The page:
People with thyroid cancer may be at an increased risk for coronary heart disease and stroke, especially if they’ve had surgery to remove the organ, according to new findings presented at the 2017 Cancer Survivorship Symposium Advancing Care and Research in San Diego, California. Researchers say long-term hormone treatment with high doses of levothyroxine appear to be the cause, Medscape reports.
The thyroid is a small butterfly-shaped organ located at the front of the neck that creates and controls hormones that affect many functions in the body, such as metabolism, heart rate, blood pressure, temperature and weight. Thyroid cancer occurs when abnormal cells begin growing in this organ. Most thyroid cancers can be cured—through hormone therapy, radiation treatment, chemotherapy or surgery—depending on the stage and type.
For this study, researchers from Seoul National University Cancer Hospital in South Korea checked the long-term effects of the most intensive thyroid treatment, a thyroidectomy, or full removal of the thyroid gland. Scientists identified 182,419 individuals in the Korean National Health Insurance database who underwent the surgery between 2004 and 2012 and compared them with a control group of patients with normal thyroid function.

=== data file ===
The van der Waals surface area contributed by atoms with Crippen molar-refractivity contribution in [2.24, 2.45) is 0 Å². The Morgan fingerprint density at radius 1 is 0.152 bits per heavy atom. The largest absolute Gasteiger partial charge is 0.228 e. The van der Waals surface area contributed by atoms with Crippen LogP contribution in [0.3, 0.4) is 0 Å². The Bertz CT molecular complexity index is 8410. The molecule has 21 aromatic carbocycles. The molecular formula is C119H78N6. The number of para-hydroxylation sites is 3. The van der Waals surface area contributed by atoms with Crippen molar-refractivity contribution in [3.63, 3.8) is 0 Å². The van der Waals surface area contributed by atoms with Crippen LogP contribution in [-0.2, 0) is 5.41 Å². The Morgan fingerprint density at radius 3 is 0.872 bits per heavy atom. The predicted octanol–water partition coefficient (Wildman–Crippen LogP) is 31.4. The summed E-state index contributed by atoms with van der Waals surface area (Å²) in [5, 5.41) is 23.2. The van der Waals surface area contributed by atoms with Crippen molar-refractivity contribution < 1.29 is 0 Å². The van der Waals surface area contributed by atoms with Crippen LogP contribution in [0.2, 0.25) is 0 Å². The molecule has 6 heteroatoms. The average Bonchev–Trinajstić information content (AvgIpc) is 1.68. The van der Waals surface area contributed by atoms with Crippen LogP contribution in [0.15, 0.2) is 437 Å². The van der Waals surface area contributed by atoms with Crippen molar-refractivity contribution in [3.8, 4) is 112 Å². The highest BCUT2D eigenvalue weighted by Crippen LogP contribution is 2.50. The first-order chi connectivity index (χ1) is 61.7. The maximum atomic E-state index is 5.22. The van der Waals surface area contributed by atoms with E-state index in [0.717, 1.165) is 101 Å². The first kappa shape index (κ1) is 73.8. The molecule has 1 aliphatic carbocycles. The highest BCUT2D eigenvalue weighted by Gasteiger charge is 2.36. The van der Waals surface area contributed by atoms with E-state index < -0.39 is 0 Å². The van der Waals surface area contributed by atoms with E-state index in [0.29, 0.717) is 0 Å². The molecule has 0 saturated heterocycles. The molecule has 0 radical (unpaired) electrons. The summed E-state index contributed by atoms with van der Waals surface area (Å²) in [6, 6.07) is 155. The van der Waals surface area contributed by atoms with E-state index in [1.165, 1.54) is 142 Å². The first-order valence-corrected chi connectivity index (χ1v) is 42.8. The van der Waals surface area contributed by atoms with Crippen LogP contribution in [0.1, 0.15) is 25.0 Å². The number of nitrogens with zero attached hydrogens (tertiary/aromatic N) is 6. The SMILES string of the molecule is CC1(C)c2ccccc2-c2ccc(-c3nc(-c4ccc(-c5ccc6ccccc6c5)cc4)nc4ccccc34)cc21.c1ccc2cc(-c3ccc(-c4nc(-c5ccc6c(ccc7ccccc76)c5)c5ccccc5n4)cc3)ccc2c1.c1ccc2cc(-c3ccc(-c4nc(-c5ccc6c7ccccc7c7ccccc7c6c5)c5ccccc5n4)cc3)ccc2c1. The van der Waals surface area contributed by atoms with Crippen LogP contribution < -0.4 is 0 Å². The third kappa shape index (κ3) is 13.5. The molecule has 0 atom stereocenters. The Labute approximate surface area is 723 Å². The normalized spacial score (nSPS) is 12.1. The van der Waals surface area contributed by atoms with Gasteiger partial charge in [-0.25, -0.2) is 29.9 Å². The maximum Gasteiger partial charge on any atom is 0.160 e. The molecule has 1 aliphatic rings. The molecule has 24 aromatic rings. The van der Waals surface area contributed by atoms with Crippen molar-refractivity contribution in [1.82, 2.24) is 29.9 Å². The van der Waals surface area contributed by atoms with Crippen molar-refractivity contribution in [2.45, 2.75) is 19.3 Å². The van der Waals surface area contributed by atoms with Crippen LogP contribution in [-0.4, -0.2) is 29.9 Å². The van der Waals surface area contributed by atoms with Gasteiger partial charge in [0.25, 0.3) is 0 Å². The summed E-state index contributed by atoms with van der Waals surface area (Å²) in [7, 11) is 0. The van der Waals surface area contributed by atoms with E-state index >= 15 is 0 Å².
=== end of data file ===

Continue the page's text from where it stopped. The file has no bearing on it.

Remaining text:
Findings showed that those with thyroid cancer registered a 15 percent increased risk for coronary heart disease and a similar 15 percent increased risk for ischemic stroke when compared with their healthy counterparts. Researchers also noted that people who received treatment with high doses of levothyroxine—a drug that replaces thyroid hormones in the body after the organ is removed—had a four- to fivefold higher risk for both cardiovascular conditions.
The report also showed that people who took a higher dose of levothyroxine (defined as at least 170 μg each day) risked a two- to 2.5-fold higher chance of developing atrial fibrillation (an irregular heartbeat), which causes poor blood flow and can trigger cardiovascular issues later in life.
“We can conclude that screening for cancer and cancer surveillance have both benefits and harms,” said Wendy Landier, PhD, RN, an associate professor in the department of pediatrics at the University of Alabama School of Medicine and an author of the study.
Landier wrote a discussion paper about the report and said that when it comes to thyroid cancer treatment, “sometimes, less may be more.”
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